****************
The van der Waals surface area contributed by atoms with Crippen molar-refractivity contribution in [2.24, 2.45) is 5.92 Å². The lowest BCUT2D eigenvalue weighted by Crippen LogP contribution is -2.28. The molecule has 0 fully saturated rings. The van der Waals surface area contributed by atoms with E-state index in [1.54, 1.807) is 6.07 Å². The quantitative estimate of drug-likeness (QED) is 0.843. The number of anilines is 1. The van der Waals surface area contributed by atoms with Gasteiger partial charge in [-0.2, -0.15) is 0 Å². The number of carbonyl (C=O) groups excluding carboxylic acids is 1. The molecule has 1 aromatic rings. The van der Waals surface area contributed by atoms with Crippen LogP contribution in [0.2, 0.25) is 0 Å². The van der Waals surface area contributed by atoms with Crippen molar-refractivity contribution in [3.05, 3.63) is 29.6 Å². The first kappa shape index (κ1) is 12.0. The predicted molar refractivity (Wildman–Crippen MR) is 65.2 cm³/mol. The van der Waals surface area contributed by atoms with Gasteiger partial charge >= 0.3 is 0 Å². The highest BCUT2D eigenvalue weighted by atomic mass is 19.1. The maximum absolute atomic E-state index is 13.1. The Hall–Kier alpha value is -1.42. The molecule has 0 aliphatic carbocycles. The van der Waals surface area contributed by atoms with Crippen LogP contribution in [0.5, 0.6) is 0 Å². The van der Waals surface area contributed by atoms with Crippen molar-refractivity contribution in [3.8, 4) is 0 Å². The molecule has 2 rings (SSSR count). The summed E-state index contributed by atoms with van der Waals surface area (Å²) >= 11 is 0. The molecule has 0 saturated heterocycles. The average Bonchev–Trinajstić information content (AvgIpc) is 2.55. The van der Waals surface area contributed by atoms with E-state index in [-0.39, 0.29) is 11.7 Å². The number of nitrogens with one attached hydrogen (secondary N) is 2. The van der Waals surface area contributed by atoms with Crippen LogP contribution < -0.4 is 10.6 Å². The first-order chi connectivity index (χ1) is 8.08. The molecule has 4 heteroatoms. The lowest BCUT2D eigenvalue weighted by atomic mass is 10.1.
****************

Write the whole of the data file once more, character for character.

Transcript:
The van der Waals surface area contributed by atoms with Crippen molar-refractivity contribution in [2.24, 2.45) is 5.92 Å². The lowest BCUT2D eigenvalue weighted by Crippen LogP contribution is -2.28. The molecule has 0 fully saturated rings. The van der Waals surface area contributed by atoms with E-state index in [1.54, 1.807) is 6.07 Å². The quantitative estimate of drug-likeness (QED) is 0.843. The number of anilines is 1. The van der Waals surface area contributed by atoms with Gasteiger partial charge in [-0.2, -0.15) is 0 Å². The number of carbonyl (C=O) groups excluding carboxylic acids is 1. The molecule has 1 aromatic rings. The van der Waals surface area contributed by atoms with Crippen LogP contribution in [0.2, 0.25) is 0 Å². The van der Waals surface area contributed by atoms with Crippen molar-refractivity contribution in [3.05, 3.63) is 29.6 Å². The first kappa shape index (κ1) is 12.0. The predicted molar refractivity (Wildman–Crippen MR) is 65.2 cm³/mol. The van der Waals surface area contributed by atoms with Gasteiger partial charge >= 0.3 is 0 Å². The highest BCUT2D eigenvalue weighted by atomic mass is 19.1. The maximum absolute atomic E-state index is 13.1. The Hall–Kier alpha value is -1.42. The molecule has 0 aliphatic carbocycles. The van der Waals surface area contributed by atoms with Crippen LogP contribution in [0.5, 0.6) is 0 Å². The van der Waals surface area contributed by atoms with Crippen molar-refractivity contribution in [3.8, 4) is 0 Å². The molecule has 2 rings (SSSR count). The summed E-state index contributed by atoms with van der Waals surface area (Å²) >= 11 is 0. The molecule has 0 saturated heterocycles. The average Bonchev–Trinajstić information content (AvgIpc) is 2.55. The van der Waals surface area contributed by atoms with E-state index in [-0.39, 0.29) is 11.7 Å². The number of nitrogens with one attached hydrogen (secondary N) is 2. The van der Waals surface area contributed by atoms with Crippen LogP contribution < -0.4 is 10.6 Å². The first-order chi connectivity index (χ1) is 8.08. The molecule has 4 heteroatoms. The lowest BCUT2D eigenvalue weighted by atomic mass is 10.1.